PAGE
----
The Captive City review by Tom Blain

Captive City opens with a highway car chase. In midday, on the outskirts of a small town, Jim Austin (John Forsythe) and his wife Marge (Joan Camden -- who I could have sworn was Besty Blair from Marty ) are on the driving feverishly from "the mob" who is about a 1/2 mile off their tale. They make it to the next towns police station and Jim requests a tape recorder so he can tell his story for all to hear -- just in case he is the next guy to get bumped. The film ends with Senator Estes Kefauver talking to the audience that 1950s "what you've just seen" way about how Captive City is more or less dramatization on a true story and how organized crime and underground gambling rings are bad-bad things. What happens in the middle is nearly as exciting as Estes Kefauver.

That's not to begrudge Captive City too much, but it feels like there is something missing. The story starts in the small town of Kennington where Austin is a newspaper journalist. Clyde Nelson (Hal K. Dawson) speaks to Austin in desperation about the goings on in small town Kennington and how he is harassed by cops and fears for his life because of what he knows. Austin brushes it off but when Nelson shows up dead due to mysterious circumstances, it raises more questions than answers. Austin begins looking deeper and deeper into Nelsons death and finds out that the closer he gets to the mafia, the closer he gets to receiving the Clyde-Nelson-treatment.

This film grabbed my attention right away when I learned it was directed by Robert Wise. Wise is a director who often doesn't get his due. This is in large part due to the fact that he had the dubious duties of being the editor on Orson Welles, Magnificent Ambersons, where it was necessary to take cutting instructions from the producer and not the director. History hasn't been kind. In Despite the System for example, he is unfairly played up as a hack. While he isn't blessed with Welles vision, he often did a fine job on the films he worked on. The Set-Up is a brilliant film about a boxer's integrity. He also directed the popular musicals West Side Story and The Sound of Music; not auteur work but respectable nonetheless. In Captive City, much like in The Set-Up you can see he learned a lot from his experiences with Orson Welles and cinematographer Gregg Tolland on Citizen Kane and Ambersons. There is a conscious use of deep focus in many of the scenes; a technique used to increase the depth of field in a shot. Its great and beautiful and crips, but the only problem in Captivie City is that there often isn't anything necessary to see in that background space. In a movie that preys on the paranoia of Nelson and later Austin, it would have been great to use the in-focus background action to draw the attention away from a foregrounded Austin and the audience, (i.e. "Hey wait, whats going on back there?"). There are moments when this affect is almost achieved but its disappointing that it didnt lead to a greater bang.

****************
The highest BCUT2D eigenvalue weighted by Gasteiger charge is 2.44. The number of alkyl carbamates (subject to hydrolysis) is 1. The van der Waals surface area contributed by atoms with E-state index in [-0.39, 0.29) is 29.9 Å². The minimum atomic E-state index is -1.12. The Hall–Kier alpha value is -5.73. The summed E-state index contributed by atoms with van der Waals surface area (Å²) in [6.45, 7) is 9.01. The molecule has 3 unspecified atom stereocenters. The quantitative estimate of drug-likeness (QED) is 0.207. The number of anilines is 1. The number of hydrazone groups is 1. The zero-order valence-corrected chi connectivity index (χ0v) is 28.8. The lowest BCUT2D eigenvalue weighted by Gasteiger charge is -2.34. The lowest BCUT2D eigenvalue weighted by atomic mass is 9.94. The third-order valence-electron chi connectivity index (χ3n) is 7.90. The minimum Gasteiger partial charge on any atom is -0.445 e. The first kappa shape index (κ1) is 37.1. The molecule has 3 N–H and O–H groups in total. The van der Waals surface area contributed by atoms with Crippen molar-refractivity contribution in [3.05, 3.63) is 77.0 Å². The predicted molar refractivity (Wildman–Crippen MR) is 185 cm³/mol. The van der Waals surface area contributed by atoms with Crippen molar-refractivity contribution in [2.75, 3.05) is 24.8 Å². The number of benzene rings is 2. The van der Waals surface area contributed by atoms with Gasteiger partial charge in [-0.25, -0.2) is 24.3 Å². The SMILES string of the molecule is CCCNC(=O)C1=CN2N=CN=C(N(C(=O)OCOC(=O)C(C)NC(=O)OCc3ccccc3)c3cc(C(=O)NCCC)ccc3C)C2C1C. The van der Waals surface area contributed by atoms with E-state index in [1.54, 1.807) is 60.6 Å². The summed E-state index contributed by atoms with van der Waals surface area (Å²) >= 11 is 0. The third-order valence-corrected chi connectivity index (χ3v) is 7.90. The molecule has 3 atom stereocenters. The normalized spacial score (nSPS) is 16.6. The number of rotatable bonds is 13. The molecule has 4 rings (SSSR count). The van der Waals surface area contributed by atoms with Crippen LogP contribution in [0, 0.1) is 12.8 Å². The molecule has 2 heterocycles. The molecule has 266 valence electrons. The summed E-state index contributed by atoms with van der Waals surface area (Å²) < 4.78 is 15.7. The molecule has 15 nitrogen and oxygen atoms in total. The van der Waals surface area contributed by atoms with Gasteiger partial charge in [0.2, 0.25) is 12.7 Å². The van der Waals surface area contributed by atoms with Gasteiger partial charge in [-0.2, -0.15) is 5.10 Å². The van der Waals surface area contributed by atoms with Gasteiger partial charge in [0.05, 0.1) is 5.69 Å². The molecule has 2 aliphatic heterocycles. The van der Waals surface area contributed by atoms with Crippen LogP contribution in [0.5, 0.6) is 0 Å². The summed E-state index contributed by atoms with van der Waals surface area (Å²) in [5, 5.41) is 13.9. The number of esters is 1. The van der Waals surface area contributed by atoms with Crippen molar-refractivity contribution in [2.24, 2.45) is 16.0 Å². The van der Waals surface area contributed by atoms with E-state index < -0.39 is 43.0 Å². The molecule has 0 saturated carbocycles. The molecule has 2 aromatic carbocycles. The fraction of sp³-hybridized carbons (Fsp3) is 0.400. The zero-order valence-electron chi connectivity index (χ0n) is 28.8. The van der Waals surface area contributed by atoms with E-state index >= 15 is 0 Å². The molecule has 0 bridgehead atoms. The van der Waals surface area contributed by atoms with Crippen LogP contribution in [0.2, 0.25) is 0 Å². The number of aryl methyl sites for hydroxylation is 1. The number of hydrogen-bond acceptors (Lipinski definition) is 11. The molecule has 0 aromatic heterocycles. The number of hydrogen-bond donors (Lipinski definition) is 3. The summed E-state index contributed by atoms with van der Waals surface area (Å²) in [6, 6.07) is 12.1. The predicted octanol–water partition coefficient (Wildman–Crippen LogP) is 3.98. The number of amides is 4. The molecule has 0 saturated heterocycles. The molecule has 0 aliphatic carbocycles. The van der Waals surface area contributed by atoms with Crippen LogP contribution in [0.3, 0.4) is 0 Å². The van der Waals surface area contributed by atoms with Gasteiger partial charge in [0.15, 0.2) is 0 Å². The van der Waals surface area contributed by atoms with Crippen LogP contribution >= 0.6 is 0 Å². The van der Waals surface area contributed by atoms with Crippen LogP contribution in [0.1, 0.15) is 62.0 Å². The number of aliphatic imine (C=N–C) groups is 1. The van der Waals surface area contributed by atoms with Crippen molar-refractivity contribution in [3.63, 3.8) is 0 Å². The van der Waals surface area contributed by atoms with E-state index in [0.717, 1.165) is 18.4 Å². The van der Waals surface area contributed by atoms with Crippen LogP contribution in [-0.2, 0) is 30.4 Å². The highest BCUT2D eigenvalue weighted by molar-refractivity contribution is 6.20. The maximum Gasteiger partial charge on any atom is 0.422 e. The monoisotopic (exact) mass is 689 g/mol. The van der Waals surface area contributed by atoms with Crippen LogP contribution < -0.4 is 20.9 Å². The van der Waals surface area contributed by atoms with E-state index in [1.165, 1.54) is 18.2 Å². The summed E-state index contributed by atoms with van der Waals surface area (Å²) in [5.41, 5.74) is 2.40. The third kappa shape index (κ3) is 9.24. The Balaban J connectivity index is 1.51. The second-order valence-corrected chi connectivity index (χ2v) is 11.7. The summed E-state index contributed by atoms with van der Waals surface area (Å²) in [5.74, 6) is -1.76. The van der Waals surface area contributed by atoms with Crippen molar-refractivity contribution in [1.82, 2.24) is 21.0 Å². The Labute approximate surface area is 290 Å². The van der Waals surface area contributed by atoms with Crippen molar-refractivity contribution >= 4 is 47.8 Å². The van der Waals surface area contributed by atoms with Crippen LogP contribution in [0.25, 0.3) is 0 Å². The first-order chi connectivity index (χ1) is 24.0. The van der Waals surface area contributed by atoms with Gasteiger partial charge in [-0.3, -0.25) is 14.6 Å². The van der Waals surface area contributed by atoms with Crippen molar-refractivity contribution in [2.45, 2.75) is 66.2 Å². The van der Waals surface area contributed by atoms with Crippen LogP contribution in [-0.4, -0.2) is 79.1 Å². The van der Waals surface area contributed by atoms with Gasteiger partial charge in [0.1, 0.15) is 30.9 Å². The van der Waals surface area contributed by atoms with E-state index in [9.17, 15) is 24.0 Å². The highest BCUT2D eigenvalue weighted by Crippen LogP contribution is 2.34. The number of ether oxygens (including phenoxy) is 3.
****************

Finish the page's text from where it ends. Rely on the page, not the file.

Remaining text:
Often the movie plays out like a government sponsored PSA for anti-organized crime. Austin's wife asks him in a restaurant, "Jim... what is the mafia? Though I've read about it of course, but what is it really?" I swear Ive heard this before. You could replace the word mafia with "reefer","sex","gonorrhea", and "communist party" and you would have a line of dialogue to four other Eisenhower era movies intended to teach the public about bad things. The final scene where Kefauver addresses the audience directly to give them a five minute pow-wow about how stamp out organized crime and gambling plays this feeling up even greater. Kefauver, at the time, was a Democratic senator from Tennessee and was also the head of Senate Special Committee to Investigate Organized Crime. Films like this often don't translate well to current audiences as there is no thin veil of propaganda. Its more like a thick eye covering blindfold. Hammed-up scenes that play out as audience threat presentations today are seen as unintentional comedy.

Captive City isn't a great film. The story is ok - - its not gripping by any means but there is some suspense as Austin gets deeper and deeper into the small time mafia that is working in his own hometown. But compared to conspiracy and organized crime films made since 1952, it feels shallow and lacks an extra shake of suspense.




5 out of 10 Jackasses
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